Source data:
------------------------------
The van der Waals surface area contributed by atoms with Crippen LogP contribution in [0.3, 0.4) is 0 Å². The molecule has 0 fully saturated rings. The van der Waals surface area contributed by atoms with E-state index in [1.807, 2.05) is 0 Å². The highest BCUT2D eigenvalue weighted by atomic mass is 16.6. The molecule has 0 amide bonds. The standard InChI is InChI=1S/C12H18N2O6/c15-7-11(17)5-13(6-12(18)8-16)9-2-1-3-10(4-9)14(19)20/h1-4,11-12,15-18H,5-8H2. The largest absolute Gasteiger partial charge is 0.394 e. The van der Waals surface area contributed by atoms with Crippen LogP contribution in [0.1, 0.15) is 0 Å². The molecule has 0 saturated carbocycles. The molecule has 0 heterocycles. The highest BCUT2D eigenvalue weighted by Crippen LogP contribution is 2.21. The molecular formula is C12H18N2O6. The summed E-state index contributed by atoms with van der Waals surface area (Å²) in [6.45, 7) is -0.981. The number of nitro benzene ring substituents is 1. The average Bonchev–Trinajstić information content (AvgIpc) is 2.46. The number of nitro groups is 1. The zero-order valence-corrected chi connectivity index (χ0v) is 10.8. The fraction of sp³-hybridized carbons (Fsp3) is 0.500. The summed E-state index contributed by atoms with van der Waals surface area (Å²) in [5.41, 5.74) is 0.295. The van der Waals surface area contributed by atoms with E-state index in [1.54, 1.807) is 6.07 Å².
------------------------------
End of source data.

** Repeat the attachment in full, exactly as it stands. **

The van der Waals surface area contributed by atoms with Crippen LogP contribution in [0.3, 0.4) is 0 Å². The molecule has 0 fully saturated rings. The van der Waals surface area contributed by atoms with E-state index in [1.807, 2.05) is 0 Å². The highest BCUT2D eigenvalue weighted by atomic mass is 16.6. The molecule has 0 amide bonds. The standard InChI is InChI=1S/C12H18N2O6/c15-7-11(17)5-13(6-12(18)8-16)9-2-1-3-10(4-9)14(19)20/h1-4,11-12,15-18H,5-8H2. The largest absolute Gasteiger partial charge is 0.394 e. The van der Waals surface area contributed by atoms with Crippen LogP contribution in [0.1, 0.15) is 0 Å². The molecule has 0 saturated carbocycles. The molecule has 0 heterocycles. The highest BCUT2D eigenvalue weighted by Crippen LogP contribution is 2.21. The molecular formula is C12H18N2O6. The summed E-state index contributed by atoms with van der Waals surface area (Å²) in [6.45, 7) is -0.981. The number of nitro benzene ring substituents is 1. The average Bonchev–Trinajstić information content (AvgIpc) is 2.46. The number of nitro groups is 1. The zero-order valence-corrected chi connectivity index (χ0v) is 10.8. The fraction of sp³-hybridized carbons (Fsp3) is 0.500. The summed E-state index contributed by atoms with van der Waals surface area (Å²) in [5.41, 5.74) is 0.295. The van der Waals surface area contributed by atoms with E-state index in [1.54, 1.807) is 6.07 Å².